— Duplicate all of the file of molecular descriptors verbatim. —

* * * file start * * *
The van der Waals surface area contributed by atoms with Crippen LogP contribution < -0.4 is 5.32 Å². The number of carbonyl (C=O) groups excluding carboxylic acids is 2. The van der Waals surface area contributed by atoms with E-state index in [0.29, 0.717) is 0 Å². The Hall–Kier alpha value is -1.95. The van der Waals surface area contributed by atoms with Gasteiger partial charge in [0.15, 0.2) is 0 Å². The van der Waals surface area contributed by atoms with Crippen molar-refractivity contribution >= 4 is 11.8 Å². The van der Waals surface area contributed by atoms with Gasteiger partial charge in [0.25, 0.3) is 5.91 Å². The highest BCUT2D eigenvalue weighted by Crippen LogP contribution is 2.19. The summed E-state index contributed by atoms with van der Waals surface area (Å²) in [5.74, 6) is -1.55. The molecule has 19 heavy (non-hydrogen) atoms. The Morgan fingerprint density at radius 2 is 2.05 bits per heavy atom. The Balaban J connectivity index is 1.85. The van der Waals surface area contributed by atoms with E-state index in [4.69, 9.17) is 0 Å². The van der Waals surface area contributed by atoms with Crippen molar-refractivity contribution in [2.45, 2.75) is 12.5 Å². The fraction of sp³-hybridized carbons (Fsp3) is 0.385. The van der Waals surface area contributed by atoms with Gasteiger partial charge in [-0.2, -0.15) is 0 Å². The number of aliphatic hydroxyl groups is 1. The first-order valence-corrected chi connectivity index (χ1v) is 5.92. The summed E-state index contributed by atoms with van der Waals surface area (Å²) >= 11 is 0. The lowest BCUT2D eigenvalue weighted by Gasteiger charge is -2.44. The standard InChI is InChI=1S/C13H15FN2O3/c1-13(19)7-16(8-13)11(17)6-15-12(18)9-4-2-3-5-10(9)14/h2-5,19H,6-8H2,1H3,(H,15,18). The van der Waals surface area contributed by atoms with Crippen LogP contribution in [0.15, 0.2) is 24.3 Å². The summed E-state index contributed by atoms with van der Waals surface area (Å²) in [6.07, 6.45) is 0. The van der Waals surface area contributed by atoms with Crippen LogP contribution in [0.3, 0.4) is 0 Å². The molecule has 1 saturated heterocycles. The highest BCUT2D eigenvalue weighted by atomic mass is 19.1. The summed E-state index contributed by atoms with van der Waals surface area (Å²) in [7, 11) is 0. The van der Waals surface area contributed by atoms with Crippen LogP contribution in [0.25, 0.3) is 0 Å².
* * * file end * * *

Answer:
The van der Waals surface area contributed by atoms with Crippen LogP contribution < -0.4 is 5.32 Å². The number of carbonyl (C=O) groups excluding carboxylic acids is 2. The van der Waals surface area contributed by atoms with E-state index in [0.29, 0.717) is 0 Å². The Hall–Kier alpha value is -1.95. The van der Waals surface area contributed by atoms with Gasteiger partial charge in [0.15, 0.2) is 0 Å². The van der Waals surface area contributed by atoms with Crippen molar-refractivity contribution >= 4 is 11.8 Å². The van der Waals surface area contributed by atoms with Gasteiger partial charge in [0.25, 0.3) is 5.91 Å². The highest BCUT2D eigenvalue weighted by Crippen LogP contribution is 2.19. The summed E-state index contributed by atoms with van der Waals surface area (Å²) in [5.74, 6) is -1.55. The molecule has 19 heavy (non-hydrogen) atoms. The Morgan fingerprint density at radius 2 is 2.05 bits per heavy atom. The Balaban J connectivity index is 1.85. The van der Waals surface area contributed by atoms with E-state index in [4.69, 9.17) is 0 Å². The van der Waals surface area contributed by atoms with Crippen molar-refractivity contribution in [2.45, 2.75) is 12.5 Å². The fraction of sp³-hybridized carbons (Fsp3) is 0.385. The van der Waals surface area contributed by atoms with Gasteiger partial charge in [-0.2, -0.15) is 0 Å². The number of aliphatic hydroxyl groups is 1. The first-order valence-corrected chi connectivity index (χ1v) is 5.92. The summed E-state index contributed by atoms with van der Waals surface area (Å²) >= 11 is 0. The lowest BCUT2D eigenvalue weighted by Gasteiger charge is -2.44. The standard InChI is InChI=1S/C13H15FN2O3/c1-13(19)7-16(8-13)11(17)6-15-12(18)9-4-2-3-5-10(9)14/h2-5,19H,6-8H2,1H3,(H,15,18). The van der Waals surface area contributed by atoms with Crippen LogP contribution in [0.15, 0.2) is 24.3 Å². The summed E-state index contributed by atoms with van der Waals surface area (Å²) in [6.07, 6.45) is 0. The van der Waals surface area contributed by atoms with Crippen LogP contribution in [0.3, 0.4) is 0 Å². The molecule has 1 saturated heterocycles. The highest BCUT2D eigenvalue weighted by atomic mass is 19.1. The summed E-state index contributed by atoms with van der Waals surface area (Å²) in [7, 11) is 0. The van der Waals surface area contributed by atoms with Crippen LogP contribution in [0.25, 0.3) is 0 Å².